Monce Abraham

The curious case of Outliers & the Pursuit of Excellence – II

In Education, Life Lessons, Management, Purpose on February 7, 2012 at 17:33

 

“School ke liye fees thodi lagti hain, uniform lagta hain… uniform… !”

– Aamir Khan, in the movie ‘3 Idiots’ (2009)

 
If you happened to be in India in the year 2oo9 and like to watch movies that do not require you to switch your brains off, chances are that you might have watched the movie ‘3 Idiots’. One of the best things that I liked about the movie was the idea about how education ought to be – all learning that is in sync with your passion, the rest being details.

As mentioned earlier, when reading a book like Outliers, one starts to wonder whether the same principles that are applicable for individuals to reach Point B from Point A, are also applicable to organizations including businesses, schools and colleges at large.

Just recently, one of my former teachers from school, Ms. Diana Charles (fellow Columbans would fondly remember her as the person who inducted us into the Spelling Bee) shared a link on her FaceBook wall: What Americans Keep Ignoring About Finland’s School Success, which speaks about how the Finnish schools are achieving excellence in schools. Though the article focuses on 2-3 few key points, the one idea that really caught my imagination was  the point that the Finnish schools were achieving great results by focusing on ‘equality’ more than excellence.
 

 
It was with a similar idea in mind that I had met up the co-founders of a social organization in early 2010. The team was working on the education of kids from disadvantaged backgrounds, and were doing this on the weekends from within St. Columba’s School (SCS), the classrooms being provided for free by the school towards this. The idea discussed was a simple one – to make efficient use of the ‘Right of Children to Free and Compulsory Education Act‘, bearing in mind that just making the ‘right’ compulsory was not going to solve the problems. If you think about it, there is more to making the ‘right’ work than putting a child in a great school and hoping that we have solved the education problem. The usual hindrances being how the transition works out for the kid, and as to how he/ she adjusts to the new setup.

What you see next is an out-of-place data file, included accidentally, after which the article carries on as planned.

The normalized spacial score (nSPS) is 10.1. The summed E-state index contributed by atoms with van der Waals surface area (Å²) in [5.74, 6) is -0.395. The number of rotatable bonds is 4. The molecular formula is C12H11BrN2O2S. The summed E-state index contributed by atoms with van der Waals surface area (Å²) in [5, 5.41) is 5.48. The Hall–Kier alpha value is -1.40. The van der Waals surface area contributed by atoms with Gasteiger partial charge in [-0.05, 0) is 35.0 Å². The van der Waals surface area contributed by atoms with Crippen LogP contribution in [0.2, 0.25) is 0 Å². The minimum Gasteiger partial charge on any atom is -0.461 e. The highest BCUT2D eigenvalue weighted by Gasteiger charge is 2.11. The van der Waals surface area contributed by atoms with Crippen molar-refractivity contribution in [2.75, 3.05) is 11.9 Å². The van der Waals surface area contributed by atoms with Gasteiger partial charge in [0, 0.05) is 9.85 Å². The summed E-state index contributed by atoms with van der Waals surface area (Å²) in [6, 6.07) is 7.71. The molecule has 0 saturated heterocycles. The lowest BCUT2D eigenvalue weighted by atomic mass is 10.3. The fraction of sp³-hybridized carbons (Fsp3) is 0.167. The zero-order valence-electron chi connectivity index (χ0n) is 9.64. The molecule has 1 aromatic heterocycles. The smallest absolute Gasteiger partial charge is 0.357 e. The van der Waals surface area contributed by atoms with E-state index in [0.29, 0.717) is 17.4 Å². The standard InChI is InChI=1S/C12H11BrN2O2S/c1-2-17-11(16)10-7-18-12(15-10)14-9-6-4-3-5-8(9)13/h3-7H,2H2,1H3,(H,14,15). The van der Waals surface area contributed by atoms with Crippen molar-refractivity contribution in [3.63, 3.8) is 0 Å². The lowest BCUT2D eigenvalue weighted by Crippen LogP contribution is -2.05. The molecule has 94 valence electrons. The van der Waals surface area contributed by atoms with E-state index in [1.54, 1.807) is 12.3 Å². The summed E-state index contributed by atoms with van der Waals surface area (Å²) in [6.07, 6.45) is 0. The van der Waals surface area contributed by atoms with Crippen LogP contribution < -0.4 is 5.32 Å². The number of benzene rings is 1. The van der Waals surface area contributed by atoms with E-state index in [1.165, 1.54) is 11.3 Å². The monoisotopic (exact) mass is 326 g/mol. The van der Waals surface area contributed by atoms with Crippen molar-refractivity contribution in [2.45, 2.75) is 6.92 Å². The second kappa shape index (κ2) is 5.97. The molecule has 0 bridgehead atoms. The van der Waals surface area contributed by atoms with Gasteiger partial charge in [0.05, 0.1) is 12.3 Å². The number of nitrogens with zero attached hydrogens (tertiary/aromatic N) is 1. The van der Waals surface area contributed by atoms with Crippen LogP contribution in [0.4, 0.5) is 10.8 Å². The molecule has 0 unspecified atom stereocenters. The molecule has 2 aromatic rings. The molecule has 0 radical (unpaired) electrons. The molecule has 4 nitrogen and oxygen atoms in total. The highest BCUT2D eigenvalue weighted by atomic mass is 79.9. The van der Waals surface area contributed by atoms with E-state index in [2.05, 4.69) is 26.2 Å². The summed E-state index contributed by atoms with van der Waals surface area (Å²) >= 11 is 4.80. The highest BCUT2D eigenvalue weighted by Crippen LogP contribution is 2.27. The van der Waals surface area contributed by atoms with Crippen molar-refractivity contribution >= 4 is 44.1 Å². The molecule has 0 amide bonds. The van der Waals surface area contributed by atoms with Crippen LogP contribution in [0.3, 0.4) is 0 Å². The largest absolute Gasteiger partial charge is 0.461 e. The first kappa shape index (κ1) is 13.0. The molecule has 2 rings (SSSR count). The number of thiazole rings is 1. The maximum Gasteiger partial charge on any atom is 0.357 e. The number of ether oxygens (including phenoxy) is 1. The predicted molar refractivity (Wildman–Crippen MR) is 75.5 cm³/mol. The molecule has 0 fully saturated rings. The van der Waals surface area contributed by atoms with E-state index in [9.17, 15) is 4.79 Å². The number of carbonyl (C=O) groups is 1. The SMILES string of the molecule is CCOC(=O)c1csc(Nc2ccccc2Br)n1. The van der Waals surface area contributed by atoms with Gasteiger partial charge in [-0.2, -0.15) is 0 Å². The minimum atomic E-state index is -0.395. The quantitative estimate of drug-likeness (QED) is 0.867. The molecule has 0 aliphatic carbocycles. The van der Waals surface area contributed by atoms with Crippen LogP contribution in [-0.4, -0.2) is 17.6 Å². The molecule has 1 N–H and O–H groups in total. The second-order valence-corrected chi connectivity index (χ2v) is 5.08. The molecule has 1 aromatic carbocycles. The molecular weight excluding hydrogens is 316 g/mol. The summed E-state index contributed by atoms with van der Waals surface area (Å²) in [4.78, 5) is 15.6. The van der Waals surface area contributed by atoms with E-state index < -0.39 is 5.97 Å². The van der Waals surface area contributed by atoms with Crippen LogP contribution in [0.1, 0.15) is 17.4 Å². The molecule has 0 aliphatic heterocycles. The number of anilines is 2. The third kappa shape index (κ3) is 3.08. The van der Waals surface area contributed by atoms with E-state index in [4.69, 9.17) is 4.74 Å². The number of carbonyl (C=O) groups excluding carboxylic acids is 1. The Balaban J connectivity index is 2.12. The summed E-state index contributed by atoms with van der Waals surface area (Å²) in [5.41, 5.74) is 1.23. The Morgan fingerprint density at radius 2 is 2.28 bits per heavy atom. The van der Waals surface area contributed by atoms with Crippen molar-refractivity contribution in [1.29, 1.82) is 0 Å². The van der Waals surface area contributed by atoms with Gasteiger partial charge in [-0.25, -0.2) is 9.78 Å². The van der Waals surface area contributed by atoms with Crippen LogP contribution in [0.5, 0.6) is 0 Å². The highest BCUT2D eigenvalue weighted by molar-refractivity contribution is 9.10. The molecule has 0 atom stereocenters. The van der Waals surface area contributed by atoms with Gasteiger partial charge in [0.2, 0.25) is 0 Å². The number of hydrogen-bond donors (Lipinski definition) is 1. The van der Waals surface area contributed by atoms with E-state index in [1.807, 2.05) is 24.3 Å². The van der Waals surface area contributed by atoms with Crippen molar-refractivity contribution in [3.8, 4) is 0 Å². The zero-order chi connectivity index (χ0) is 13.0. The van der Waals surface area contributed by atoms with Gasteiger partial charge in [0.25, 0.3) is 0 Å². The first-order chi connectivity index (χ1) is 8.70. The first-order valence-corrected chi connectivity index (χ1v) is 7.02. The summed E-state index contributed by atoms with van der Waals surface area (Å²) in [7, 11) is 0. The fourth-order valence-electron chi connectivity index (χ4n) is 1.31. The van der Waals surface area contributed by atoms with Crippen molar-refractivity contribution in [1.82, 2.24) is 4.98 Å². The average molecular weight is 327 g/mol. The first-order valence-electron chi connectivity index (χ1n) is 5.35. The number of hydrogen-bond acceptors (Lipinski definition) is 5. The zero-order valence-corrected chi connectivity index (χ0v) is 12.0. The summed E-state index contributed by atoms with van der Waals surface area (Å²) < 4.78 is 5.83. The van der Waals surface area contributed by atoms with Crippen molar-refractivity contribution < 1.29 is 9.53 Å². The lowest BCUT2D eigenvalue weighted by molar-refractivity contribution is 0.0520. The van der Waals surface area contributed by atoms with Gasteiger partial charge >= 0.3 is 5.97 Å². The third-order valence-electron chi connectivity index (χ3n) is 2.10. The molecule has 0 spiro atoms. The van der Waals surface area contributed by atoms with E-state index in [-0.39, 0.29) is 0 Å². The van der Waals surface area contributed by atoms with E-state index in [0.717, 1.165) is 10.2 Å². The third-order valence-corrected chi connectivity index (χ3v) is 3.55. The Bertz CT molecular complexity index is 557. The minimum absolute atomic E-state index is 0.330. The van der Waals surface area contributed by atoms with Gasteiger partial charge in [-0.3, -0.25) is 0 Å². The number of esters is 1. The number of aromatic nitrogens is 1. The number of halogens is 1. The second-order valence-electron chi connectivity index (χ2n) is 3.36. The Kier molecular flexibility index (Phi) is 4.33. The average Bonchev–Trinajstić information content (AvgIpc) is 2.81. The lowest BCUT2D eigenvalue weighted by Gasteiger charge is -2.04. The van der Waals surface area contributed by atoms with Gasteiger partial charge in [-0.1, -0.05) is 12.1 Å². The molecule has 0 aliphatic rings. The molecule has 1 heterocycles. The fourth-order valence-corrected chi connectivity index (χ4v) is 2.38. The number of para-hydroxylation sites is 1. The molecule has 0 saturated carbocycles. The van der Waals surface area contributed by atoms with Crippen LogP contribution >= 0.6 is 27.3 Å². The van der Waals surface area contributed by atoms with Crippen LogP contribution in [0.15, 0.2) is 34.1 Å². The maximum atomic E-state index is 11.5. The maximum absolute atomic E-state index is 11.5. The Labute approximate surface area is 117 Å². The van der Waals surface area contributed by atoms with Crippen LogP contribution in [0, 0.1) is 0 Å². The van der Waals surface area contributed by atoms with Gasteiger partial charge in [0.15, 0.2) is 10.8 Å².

Factors that need to be taken into account
 
Factors include – the books, school bag, lunch (‘Stanley ka Dabba’ anyone?) , stationary, and last but not the least – the uniform*. Easier said than done though, because the list adds up to minimum INR 1,000, for a family whose monthly income would be in the range of INR 2200 – 3000 (or less).

(The uniform, in my opinion, is amongst the greatest levellers out there. It brings everyone under one roof, fosters a sense of brotherhood, takes out most diversity issues and gives all kids a level playing field – for all you know: kids, teachers and even your school canteen guy thin slices students on a daily basis, but most are not aware of it at a conscious level).

Whilst I toyed with a few ideas as to how the school could leverage and lend support to this initiative by spending least money and effort, I also got teaching the kids at the social org on weekends  (standards 2 to 5) during my free time to get an idea about their potential. My observations, in brief, were as follows: